A 14 News Exclusive, a cold murder case in Evansville heats up as divers search for new evidence.
Divers from the Evansville Fire Department spent most of Wednesday searching an eastside pond for evidence in the murder case of 23-year-old Benjamin Doyle. Thursday is the sixth anniversary of his death.
Police are refusing to comment on or even confirm what they might have been looking for, much less whether they found it. But 14 News was there Wednesday as divers and detectives searched for something that may lead them to Benjamin Doyle's killer.
Using metal detectors in water with only six inches of visibility, fire department divers had to sift through piles of trash in search of new evidence in a murder that happened just a few hundred feet away.
Lt. Eric Eifert with the Evansville Fire Department says, "You're on your hands and knees crawling through mud. It takes a lot of effort a lot of weight, and you're basically just mushing through a bunch of mud trying to find your object. It's a difficult chore."
The body of 23-year-old Benjamin Doyle was found at the bottom of the stairs in an apartment on September 13, 2001.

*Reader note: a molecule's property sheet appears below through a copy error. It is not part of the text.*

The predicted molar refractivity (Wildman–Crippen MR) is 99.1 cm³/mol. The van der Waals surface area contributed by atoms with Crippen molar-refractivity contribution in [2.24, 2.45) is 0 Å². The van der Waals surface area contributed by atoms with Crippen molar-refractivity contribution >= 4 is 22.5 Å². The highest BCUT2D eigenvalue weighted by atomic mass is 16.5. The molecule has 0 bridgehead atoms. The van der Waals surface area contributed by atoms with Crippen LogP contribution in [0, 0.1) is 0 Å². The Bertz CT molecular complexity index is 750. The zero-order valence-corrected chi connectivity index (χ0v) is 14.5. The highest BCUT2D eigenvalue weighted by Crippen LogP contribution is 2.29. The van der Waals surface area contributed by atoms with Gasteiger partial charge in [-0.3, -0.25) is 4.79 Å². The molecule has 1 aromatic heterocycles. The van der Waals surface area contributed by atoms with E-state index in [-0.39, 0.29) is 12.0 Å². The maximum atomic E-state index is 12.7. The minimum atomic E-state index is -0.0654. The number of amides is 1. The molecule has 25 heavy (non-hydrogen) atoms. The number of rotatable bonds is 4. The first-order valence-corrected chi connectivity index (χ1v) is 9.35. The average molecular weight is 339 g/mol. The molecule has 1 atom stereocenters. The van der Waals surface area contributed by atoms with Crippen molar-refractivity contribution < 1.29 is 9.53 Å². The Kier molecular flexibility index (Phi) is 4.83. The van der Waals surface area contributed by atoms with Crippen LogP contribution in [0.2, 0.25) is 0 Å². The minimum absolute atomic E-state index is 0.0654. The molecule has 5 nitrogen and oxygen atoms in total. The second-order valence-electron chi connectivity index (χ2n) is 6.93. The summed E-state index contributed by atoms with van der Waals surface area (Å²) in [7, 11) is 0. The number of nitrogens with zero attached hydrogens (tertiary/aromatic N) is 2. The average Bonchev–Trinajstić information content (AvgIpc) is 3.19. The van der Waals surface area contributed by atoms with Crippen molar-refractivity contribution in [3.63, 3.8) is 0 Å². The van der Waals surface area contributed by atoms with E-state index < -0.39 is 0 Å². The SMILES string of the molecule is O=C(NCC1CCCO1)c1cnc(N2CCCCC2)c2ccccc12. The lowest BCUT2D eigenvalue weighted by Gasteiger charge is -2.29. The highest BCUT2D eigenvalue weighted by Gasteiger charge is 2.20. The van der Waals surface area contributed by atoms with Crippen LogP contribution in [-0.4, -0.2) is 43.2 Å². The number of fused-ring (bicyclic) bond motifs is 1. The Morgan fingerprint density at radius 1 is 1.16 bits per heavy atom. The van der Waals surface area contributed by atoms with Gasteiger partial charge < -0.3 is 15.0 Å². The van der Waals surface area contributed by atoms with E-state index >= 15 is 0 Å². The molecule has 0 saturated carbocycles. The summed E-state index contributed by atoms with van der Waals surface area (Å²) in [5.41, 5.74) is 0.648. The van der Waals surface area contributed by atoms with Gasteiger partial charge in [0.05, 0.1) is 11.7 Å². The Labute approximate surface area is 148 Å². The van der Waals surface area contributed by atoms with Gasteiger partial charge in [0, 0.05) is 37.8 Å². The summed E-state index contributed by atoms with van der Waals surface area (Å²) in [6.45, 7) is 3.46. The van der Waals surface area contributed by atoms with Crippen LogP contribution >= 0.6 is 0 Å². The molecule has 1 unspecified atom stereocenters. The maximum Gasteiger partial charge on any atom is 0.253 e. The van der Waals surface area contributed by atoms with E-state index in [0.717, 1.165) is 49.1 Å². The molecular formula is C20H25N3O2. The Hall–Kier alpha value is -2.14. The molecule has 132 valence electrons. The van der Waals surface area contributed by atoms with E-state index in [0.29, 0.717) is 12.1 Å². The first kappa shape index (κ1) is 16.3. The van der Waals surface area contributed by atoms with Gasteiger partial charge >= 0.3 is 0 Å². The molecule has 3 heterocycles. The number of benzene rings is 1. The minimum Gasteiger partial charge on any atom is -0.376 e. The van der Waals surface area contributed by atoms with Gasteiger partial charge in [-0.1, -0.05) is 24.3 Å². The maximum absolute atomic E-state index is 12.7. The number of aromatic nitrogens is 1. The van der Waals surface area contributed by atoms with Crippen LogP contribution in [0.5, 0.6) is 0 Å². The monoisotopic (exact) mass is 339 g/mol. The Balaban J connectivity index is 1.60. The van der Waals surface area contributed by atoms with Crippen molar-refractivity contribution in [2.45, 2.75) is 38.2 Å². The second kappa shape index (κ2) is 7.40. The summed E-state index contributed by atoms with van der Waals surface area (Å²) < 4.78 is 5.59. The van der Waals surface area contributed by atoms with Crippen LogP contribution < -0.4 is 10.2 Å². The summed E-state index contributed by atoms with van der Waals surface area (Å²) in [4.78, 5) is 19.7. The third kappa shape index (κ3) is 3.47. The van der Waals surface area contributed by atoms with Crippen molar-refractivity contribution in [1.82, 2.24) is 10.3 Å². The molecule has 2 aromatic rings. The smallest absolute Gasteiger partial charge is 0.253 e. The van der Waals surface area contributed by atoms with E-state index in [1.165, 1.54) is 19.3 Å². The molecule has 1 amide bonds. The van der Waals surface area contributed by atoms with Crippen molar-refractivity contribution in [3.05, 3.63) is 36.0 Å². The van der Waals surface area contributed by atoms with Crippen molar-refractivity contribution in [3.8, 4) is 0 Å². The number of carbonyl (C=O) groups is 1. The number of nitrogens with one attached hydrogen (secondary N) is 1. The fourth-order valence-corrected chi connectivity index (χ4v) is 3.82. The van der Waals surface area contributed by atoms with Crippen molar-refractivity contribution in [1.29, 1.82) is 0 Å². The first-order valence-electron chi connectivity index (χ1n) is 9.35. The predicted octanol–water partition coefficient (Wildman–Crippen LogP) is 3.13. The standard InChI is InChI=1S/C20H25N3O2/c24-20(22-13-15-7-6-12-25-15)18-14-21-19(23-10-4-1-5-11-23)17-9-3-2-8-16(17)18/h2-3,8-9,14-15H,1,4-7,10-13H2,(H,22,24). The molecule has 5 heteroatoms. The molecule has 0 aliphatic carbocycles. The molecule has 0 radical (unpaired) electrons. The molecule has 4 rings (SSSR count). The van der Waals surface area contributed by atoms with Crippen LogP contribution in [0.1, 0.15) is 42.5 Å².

What was first though to be an accident soon became a murder investigation when an autopsy revealed Doyle had been hit in the head repeatedly with a blunt object.
Bridget Donnellan the victim's mother says, "I'm numb, I feel nothing and I don't know how to feel. I mean it's been six years. The excitement in the beginning when I thought it would be solved immediately, that feeling is gone and replaced with nothing."
Though she never gave up hope, Doyle's mom says she's been frustrated by the lack of leads over the past six years. She believes several of the people at a party the night of Doyle's death know more than they've told.
Donnellan says, "It was a case of collective amnesia. Everyone was saying that they didn't remember. I'm like, there's just no way these people cannot remember everything."
Doyle's family believes it may be new information from someone at the party that has led police to the pond and possible new evidence, but that's not enough to get the family's hopes up yet.
Donnellan says, "It's like an emotional roller coaster because they tell me something good, and then it's over with. I go up and down up and down. I'll believe it when I see somebody going into the courthouse in cuffs, and see their mothers weep and cry for their absence the way this mother has cried and wept for her son and her offspring. Then, that will be the believing point."
Doyle's mom also says she thinks the sight of divers searching for new evidence may scare whoever committed this crime, and she believes police may be able to make an arrest soon.